The class of 2018 isn't exactly loaded with a lot of talent that can play the center position, but one prospect who can is Jermaine Harris. The Washington D.C. native has had a big spring playing with DC Premier in the Under Armour Association, and has shown more versatility to his game than ever before.
On the court the first thing that really sticks out about Harris is his motor. He is capable of playing both the power forward and center spots, and is able to do so because of how hard he plays on every single possession. Harris runs the floor hard on every possession, rebounds in and out of his area, and also gives good effort on the defensive end. While he isn't an elite shot blocker, he can protect the rim some, and simply refuses to take a possession off on either end of the court. Because of that he always finds a way to be productive.
Along with his motor, Harris' athleticism is something that stands out. He can get baseline to baseline very quickly, outrunning most bigs, and then also has excellent leaping ability. Beyond that he shows an ability to move his feet laterally which allows Harris to be effective guarding ball screens. The ability of a big man to not struggle in ball screen defense is huge in today's college basketball, and Harris is capable of doing it, which is something major going in his favor.
Offensively Harris isn't refined yet, but he has shown a skill set beyond just catching and dunking. While he isn't a great shooter, he is averaging about one made three per game this spring, and he has shot the ball efficiently both from deep and in the mid-range. The sample size is clearly small on that, but Harris looks to be getting better and more consistent with his skill game to complement what he does athletically and with his motor.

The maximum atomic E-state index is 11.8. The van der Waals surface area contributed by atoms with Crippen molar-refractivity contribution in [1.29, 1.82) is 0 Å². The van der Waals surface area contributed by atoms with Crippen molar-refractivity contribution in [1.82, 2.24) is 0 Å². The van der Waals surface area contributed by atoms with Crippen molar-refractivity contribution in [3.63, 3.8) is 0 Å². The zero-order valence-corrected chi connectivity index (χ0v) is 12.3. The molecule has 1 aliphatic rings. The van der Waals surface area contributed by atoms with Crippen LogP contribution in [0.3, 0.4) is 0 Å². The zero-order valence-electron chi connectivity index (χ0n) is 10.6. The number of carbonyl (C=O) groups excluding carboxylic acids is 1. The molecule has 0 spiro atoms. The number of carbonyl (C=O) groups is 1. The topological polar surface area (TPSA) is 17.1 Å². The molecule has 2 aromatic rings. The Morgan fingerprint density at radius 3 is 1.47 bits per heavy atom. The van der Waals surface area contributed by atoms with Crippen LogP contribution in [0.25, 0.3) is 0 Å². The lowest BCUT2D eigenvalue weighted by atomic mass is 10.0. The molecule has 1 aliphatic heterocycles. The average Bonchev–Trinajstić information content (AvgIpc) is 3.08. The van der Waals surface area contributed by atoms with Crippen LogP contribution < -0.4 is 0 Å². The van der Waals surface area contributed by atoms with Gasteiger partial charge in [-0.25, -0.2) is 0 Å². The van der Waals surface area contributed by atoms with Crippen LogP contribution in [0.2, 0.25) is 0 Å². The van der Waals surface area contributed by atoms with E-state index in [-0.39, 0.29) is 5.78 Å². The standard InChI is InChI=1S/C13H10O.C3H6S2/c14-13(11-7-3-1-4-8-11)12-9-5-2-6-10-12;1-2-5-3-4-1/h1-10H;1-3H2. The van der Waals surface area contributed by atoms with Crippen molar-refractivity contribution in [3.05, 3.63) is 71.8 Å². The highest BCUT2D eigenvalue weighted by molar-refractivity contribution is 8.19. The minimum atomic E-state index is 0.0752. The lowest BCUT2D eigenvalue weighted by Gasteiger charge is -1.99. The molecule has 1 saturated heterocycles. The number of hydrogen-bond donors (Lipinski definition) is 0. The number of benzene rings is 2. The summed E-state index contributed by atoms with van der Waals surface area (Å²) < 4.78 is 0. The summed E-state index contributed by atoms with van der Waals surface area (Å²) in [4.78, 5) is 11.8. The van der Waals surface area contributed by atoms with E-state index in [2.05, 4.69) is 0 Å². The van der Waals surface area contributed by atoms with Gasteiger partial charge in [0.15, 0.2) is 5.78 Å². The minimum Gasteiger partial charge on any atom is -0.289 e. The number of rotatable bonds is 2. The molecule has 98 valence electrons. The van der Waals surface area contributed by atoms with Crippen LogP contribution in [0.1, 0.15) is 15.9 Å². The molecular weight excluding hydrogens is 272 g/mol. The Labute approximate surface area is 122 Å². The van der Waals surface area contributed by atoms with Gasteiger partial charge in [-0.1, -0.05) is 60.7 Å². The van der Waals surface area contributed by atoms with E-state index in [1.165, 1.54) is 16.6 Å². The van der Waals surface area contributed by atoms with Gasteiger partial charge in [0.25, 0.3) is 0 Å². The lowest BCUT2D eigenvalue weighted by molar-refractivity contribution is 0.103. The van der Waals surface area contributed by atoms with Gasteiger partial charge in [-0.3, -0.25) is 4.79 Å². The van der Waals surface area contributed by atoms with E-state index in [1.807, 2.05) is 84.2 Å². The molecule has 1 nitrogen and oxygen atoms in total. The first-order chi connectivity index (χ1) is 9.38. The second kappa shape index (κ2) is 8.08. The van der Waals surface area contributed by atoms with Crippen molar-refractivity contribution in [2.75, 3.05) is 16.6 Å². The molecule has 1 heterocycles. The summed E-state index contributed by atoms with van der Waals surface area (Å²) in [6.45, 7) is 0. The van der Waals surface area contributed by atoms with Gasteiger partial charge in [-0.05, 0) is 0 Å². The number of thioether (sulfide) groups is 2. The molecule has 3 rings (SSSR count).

While there is a lot going in Harris' favor, he definitely still has some areas to work on. First and foremost Harris is not a refined scorer in the post. At this point in time in his development, Harris isn't comfortable catching the ball with his back to the basket and being asked to score. He doesn't have a great idea of how to make post moves, and simply isn't very comfortable being asked to make them.
Also Harris isn't a very good passer. His feel for the game just isn't natural. Because of that he can get doubled and make some bad decisions, and is prone to turn the ball over a little bit more than would be ideal.
Even with that, Harris has shown improvement over the last 12 months, so it is reasonable to think that as he gets more experience, he will become a better scorer who has a better IQ on the floor.
Overall there is a reason schools such as Georgetown, West Virginia, Xavier, Virginia Tech, and Miami are all making a Harris a top priority. He combines size, length, and athleticism with a developing skill set to be one of the more intriguing bigs in the class of 2018.